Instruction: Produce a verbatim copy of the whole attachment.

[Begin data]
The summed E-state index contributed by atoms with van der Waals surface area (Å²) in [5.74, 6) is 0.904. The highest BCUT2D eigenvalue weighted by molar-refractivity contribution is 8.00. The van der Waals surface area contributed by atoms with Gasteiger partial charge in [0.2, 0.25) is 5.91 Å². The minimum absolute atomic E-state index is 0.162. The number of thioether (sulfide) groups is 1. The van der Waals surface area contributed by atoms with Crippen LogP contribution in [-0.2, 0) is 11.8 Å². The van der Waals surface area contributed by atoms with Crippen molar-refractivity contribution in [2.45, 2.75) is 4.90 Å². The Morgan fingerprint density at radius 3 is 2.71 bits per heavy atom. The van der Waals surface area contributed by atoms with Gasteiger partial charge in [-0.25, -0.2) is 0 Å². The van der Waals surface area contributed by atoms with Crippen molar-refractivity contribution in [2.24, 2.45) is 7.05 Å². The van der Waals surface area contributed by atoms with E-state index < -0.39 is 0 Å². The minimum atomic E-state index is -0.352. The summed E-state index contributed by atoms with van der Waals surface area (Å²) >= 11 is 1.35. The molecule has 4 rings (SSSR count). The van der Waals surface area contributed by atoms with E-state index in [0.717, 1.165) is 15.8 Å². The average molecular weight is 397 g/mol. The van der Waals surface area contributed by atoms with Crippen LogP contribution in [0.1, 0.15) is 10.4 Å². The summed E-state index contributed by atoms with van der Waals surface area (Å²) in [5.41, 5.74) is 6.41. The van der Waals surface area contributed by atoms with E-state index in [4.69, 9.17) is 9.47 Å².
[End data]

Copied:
The summed E-state index contributed by atoms with van der Waals surface area (Å²) in [5.74, 6) is 0.904. The highest BCUT2D eigenvalue weighted by molar-refractivity contribution is 8.00. The van der Waals surface area contributed by atoms with Gasteiger partial charge in [0.2, 0.25) is 5.91 Å². The minimum absolute atomic E-state index is 0.162. The number of thioether (sulfide) groups is 1. The van der Waals surface area contributed by atoms with Crippen LogP contribution in [-0.2, 0) is 11.8 Å². The van der Waals surface area contributed by atoms with Crippen molar-refractivity contribution in [2.45, 2.75) is 4.90 Å². The Morgan fingerprint density at radius 3 is 2.71 bits per heavy atom. The van der Waals surface area contributed by atoms with Gasteiger partial charge in [-0.25, -0.2) is 0 Å². The van der Waals surface area contributed by atoms with Crippen molar-refractivity contribution in [2.24, 2.45) is 7.05 Å². The van der Waals surface area contributed by atoms with E-state index < -0.39 is 0 Å². The minimum atomic E-state index is -0.352. The summed E-state index contributed by atoms with van der Waals surface area (Å²) >= 11 is 1.35. The molecule has 4 rings (SSSR count). The van der Waals surface area contributed by atoms with E-state index in [0.717, 1.165) is 15.8 Å². The average molecular weight is 397 g/mol. The van der Waals surface area contributed by atoms with Crippen LogP contribution in [0.1, 0.15) is 10.4 Å². The summed E-state index contributed by atoms with van der Waals surface area (Å²) in [5.41, 5.74) is 6.41. The van der Waals surface area contributed by atoms with E-state index in [4.69, 9.17) is 9.47 Å².